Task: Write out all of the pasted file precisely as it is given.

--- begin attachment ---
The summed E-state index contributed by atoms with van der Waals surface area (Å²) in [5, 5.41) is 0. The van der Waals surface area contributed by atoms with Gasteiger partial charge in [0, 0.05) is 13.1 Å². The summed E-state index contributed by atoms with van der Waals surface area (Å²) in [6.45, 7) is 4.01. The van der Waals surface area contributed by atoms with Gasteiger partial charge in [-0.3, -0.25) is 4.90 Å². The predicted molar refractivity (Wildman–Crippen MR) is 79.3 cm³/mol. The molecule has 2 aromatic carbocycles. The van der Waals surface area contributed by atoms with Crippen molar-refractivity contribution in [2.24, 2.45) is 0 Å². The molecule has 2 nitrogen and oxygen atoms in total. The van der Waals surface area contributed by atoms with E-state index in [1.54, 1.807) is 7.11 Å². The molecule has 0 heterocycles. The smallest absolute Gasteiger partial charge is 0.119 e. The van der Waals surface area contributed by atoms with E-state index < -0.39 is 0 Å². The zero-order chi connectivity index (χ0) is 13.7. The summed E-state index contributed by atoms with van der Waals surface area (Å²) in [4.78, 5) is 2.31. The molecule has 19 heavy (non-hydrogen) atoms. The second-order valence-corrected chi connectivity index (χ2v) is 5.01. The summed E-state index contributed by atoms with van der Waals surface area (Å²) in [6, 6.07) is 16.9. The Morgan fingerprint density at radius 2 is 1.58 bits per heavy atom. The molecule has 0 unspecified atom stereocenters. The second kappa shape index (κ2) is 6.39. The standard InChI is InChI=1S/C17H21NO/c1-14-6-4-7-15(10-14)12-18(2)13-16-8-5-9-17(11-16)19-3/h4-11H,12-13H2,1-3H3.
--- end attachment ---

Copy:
The summed E-state index contributed by atoms with van der Waals surface area (Å²) in [5, 5.41) is 0. The van der Waals surface area contributed by atoms with Gasteiger partial charge in [0, 0.05) is 13.1 Å². The summed E-state index contributed by atoms with van der Waals surface area (Å²) in [6.45, 7) is 4.01. The van der Waals surface area contributed by atoms with Gasteiger partial charge in [-0.3, -0.25) is 4.90 Å². The predicted molar refractivity (Wildman–Crippen MR) is 79.3 cm³/mol. The molecule has 2 aromatic carbocycles. The van der Waals surface area contributed by atoms with Crippen molar-refractivity contribution in [2.24, 2.45) is 0 Å². The molecule has 2 nitrogen and oxygen atoms in total. The van der Waals surface area contributed by atoms with E-state index in [1.54, 1.807) is 7.11 Å². The molecule has 0 heterocycles. The smallest absolute Gasteiger partial charge is 0.119 e. The van der Waals surface area contributed by atoms with E-state index < -0.39 is 0 Å². The zero-order chi connectivity index (χ0) is 13.7. The summed E-state index contributed by atoms with van der Waals surface area (Å²) in [4.78, 5) is 2.31. The molecule has 19 heavy (non-hydrogen) atoms. The second-order valence-corrected chi connectivity index (χ2v) is 5.01. The summed E-state index contributed by atoms with van der Waals surface area (Å²) in [6, 6.07) is 16.9. The Morgan fingerprint density at radius 2 is 1.58 bits per heavy atom. The molecule has 0 unspecified atom stereocenters. The second kappa shape index (κ2) is 6.39. The standard InChI is InChI=1S/C17H21NO/c1-14-6-4-7-15(10-14)12-18(2)13-16-8-5-9-17(11-16)19-3/h4-11H,12-13H2,1-3H3.